Patio birding in Costa Rica

dsc_0986

White-winged Dove, Tamarindo, Costa Rica.

dsc_1053

Coffee and papaya for breakfast and a little friend joined us in a tree near our patio.

dsc_1052

Cinnamon Hummingbird!

Cinnamon Hummingbird is completely cinnamon below, with bronze-green upperparts. It is common in dry forests, where it is present year round; but in seasons when resources are less available, some individuals may move to higher elevations, some even reaching pine and pine-oak forests. Cinnamon Hummingbird occurs along the Pacific slope from western Mexico south to northwestern Costa Rica, and also on the Yucatan Peninsula in southeastern Mexico and in Belize.

Patio birding at its finest.

dsc_1059 (1)

Also seen from the patio, an Inca Dove.

dsc_1060

The tiny Inca Dove is covered in tan scaly-looking feathers and blends right in with its suburban desert habitats. That is, until it bursts into flight, making a dry rattling whir with its wings while flashing chestnut underwings and white in its tail. It nods its head forward and back with each step and coos a mournful “no hope” from the trees.

dsc_1000

Great-tailed Grackle, male, perches atop a thatched umbrella poolside at our condo complex.

dsc_0982

Female grackle at the edge of what she probably considers a very large birdbath.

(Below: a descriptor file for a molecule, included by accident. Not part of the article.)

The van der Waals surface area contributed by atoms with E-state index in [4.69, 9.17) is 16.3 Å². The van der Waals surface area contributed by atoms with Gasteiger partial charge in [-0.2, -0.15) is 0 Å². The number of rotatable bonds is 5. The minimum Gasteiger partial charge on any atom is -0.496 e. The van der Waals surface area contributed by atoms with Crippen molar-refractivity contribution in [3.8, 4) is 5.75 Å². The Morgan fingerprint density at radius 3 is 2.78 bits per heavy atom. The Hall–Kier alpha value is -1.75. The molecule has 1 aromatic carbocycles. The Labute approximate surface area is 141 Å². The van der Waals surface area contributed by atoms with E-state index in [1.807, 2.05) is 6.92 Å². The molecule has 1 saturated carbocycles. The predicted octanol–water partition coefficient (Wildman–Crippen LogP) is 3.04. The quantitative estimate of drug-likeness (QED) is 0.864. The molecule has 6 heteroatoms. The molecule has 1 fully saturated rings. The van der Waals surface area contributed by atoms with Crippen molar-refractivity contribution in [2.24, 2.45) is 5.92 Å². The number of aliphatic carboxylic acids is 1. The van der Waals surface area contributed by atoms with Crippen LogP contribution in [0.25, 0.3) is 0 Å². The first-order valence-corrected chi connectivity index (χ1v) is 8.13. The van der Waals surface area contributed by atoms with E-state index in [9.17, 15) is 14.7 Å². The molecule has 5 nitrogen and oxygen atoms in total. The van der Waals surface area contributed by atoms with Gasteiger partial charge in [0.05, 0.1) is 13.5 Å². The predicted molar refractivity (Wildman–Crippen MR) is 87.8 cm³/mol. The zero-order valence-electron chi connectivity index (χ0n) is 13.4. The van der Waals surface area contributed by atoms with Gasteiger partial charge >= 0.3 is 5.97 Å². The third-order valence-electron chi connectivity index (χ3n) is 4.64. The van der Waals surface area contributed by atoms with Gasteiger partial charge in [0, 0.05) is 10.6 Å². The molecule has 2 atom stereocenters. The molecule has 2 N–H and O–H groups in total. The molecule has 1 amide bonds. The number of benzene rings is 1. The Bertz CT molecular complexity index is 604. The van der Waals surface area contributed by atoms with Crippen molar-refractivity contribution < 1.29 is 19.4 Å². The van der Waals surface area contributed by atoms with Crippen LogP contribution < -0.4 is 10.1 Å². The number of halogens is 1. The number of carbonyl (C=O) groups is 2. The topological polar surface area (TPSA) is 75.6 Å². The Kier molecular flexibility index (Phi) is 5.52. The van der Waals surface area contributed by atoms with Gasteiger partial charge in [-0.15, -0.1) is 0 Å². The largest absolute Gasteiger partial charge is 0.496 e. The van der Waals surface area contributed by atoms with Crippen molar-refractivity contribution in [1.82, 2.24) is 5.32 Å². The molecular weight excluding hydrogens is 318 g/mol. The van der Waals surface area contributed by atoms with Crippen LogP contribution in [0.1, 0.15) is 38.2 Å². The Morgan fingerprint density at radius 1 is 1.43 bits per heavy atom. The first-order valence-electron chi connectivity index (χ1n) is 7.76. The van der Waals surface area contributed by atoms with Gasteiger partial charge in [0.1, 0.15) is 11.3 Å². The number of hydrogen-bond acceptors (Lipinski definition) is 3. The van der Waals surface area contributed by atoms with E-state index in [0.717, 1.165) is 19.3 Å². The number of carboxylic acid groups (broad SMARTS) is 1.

dsc_1068

Great Kiskadee

They’re boisterous in both attitude and color: a black bandit’s mask, a yellow belly, and flashes of warm reddish-brown when they fly. Kiskadees sit out in the open and attract attention with incessant kis-ka-dee calls and sallying flights.

They are quite noisy in the tree in front of the condo, but hard to photograph when they are zipping around in flight.

dsc_1138

Also noisy: Rufous-naped Wrens, visiting the palms in front of our patio then flying up to a second-story condo porch.

dsc_1142

A large and conspicuous member of the Troglodytidae, the Rufous-naped Wren (Campylorhynchus rufinucha) is a resident breeding species occurring in a nearly continuous distribution along the Pacific coast of Mexico and Central America (Mesoamerica). It is boldly marked, with various amounts of rufous and black on the head and nape, a conspicuous black stripe through the red eye contrasting with white above and below, and a patterned back and white tail and wings. Birds often breed cooperatively. This wren is a highly vocal species that is well known to produce richly melodious song, sometimes combined into synchronized simultaneous or antiphonal duets and choruses. Its calls are usually short and rasping.

Leave a Reply

Please log in using one of these methods to post your comment:

WordPress.com Logo

You are commenting using your WordPress.com account. Log Out /  Change )

Google photo

You are commenting using your Google account. Log Out /  Change )

Twitter picture

You are commenting using your Twitter account. Log Out /  Change )

Facebook photo

You are commenting using your Facebook account. Log Out /  Change )

Connecting to %s